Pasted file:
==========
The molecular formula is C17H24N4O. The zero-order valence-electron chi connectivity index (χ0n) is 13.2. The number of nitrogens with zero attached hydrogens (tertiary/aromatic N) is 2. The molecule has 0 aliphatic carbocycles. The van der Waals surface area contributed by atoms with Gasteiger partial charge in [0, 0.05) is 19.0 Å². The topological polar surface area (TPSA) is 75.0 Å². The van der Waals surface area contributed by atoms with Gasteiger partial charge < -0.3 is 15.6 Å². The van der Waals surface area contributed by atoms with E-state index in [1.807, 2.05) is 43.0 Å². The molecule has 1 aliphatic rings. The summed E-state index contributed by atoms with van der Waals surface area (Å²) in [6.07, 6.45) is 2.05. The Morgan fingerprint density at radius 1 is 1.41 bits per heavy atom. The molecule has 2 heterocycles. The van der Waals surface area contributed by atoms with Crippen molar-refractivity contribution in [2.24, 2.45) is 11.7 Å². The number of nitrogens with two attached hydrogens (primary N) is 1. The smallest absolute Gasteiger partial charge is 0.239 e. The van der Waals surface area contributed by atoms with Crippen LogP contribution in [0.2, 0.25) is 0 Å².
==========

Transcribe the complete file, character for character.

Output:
The molecular formula is C17H24N4O. The zero-order valence-electron chi connectivity index (χ0n) is 13.2. The number of nitrogens with zero attached hydrogens (tertiary/aromatic N) is 2. The molecule has 0 aliphatic carbocycles. The van der Waals surface area contributed by atoms with Gasteiger partial charge in [0, 0.05) is 19.0 Å². The topological polar surface area (TPSA) is 75.0 Å². The van der Waals surface area contributed by atoms with Gasteiger partial charge < -0.3 is 15.6 Å². The van der Waals surface area contributed by atoms with E-state index in [1.807, 2.05) is 43.0 Å². The molecule has 1 aliphatic rings. The summed E-state index contributed by atoms with van der Waals surface area (Å²) in [6.07, 6.45) is 2.05. The Morgan fingerprint density at radius 1 is 1.41 bits per heavy atom. The molecule has 2 heterocycles. The van der Waals surface area contributed by atoms with Crippen molar-refractivity contribution in [2.24, 2.45) is 11.7 Å². The number of nitrogens with two attached hydrogens (primary N) is 1. The smallest absolute Gasteiger partial charge is 0.239 e. The van der Waals surface area contributed by atoms with Crippen LogP contribution in [0.2, 0.25) is 0 Å².